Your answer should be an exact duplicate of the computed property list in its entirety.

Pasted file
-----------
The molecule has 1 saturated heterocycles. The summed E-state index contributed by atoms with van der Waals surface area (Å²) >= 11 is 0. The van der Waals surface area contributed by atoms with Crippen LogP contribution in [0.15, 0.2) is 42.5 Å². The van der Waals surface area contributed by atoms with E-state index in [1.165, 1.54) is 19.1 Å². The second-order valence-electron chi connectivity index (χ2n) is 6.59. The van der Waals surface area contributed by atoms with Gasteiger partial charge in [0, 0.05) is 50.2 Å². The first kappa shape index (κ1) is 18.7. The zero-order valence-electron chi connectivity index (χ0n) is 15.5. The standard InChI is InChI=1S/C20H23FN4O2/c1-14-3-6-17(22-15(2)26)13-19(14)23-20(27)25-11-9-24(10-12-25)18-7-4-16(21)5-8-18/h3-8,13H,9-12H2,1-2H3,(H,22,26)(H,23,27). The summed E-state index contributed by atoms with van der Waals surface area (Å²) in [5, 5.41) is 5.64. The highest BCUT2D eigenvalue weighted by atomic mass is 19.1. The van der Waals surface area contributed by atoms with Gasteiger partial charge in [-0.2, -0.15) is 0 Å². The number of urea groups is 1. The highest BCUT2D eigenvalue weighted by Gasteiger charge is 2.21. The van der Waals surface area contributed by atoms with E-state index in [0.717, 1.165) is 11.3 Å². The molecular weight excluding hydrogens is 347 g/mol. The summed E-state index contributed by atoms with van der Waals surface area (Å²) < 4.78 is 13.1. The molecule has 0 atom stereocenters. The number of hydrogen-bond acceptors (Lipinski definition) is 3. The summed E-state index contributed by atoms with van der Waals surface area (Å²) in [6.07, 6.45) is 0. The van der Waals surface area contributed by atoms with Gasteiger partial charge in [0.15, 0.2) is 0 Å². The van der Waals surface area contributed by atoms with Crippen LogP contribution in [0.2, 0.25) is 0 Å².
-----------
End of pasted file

The molecule has 1 saturated heterocycles. The summed E-state index contributed by atoms with van der Waals surface area (Å²) >= 11 is 0. The van der Waals surface area contributed by atoms with Crippen LogP contribution in [0.15, 0.2) is 42.5 Å². The van der Waals surface area contributed by atoms with E-state index in [1.165, 1.54) is 19.1 Å². The second-order valence-electron chi connectivity index (χ2n) is 6.59. The van der Waals surface area contributed by atoms with Gasteiger partial charge in [0, 0.05) is 50.2 Å². The first kappa shape index (κ1) is 18.7. The zero-order valence-electron chi connectivity index (χ0n) is 15.5. The standard InChI is InChI=1S/C20H23FN4O2/c1-14-3-6-17(22-15(2)26)13-19(14)23-20(27)25-11-9-24(10-12-25)18-7-4-16(21)5-8-18/h3-8,13H,9-12H2,1-2H3,(H,22,26)(H,23,27). The summed E-state index contributed by atoms with van der Waals surface area (Å²) in [5, 5.41) is 5.64. The highest BCUT2D eigenvalue weighted by atomic mass is 19.1. The van der Waals surface area contributed by atoms with Gasteiger partial charge in [-0.2, -0.15) is 0 Å². The number of urea groups is 1. The highest BCUT2D eigenvalue weighted by Gasteiger charge is 2.21. The van der Waals surface area contributed by atoms with E-state index in [0.717, 1.165) is 11.3 Å². The molecular weight excluding hydrogens is 347 g/mol. The summed E-state index contributed by atoms with van der Waals surface area (Å²) < 4.78 is 13.1. The molecule has 0 atom stereocenters. The number of hydrogen-bond acceptors (Lipinski definition) is 3. The summed E-state index contributed by atoms with van der Waals surface area (Å²) in [6.07, 6.45) is 0. The van der Waals surface area contributed by atoms with Gasteiger partial charge in [0.15, 0.2) is 0 Å². The van der Waals surface area contributed by atoms with Crippen LogP contribution in [0.2, 0.25) is 0 Å².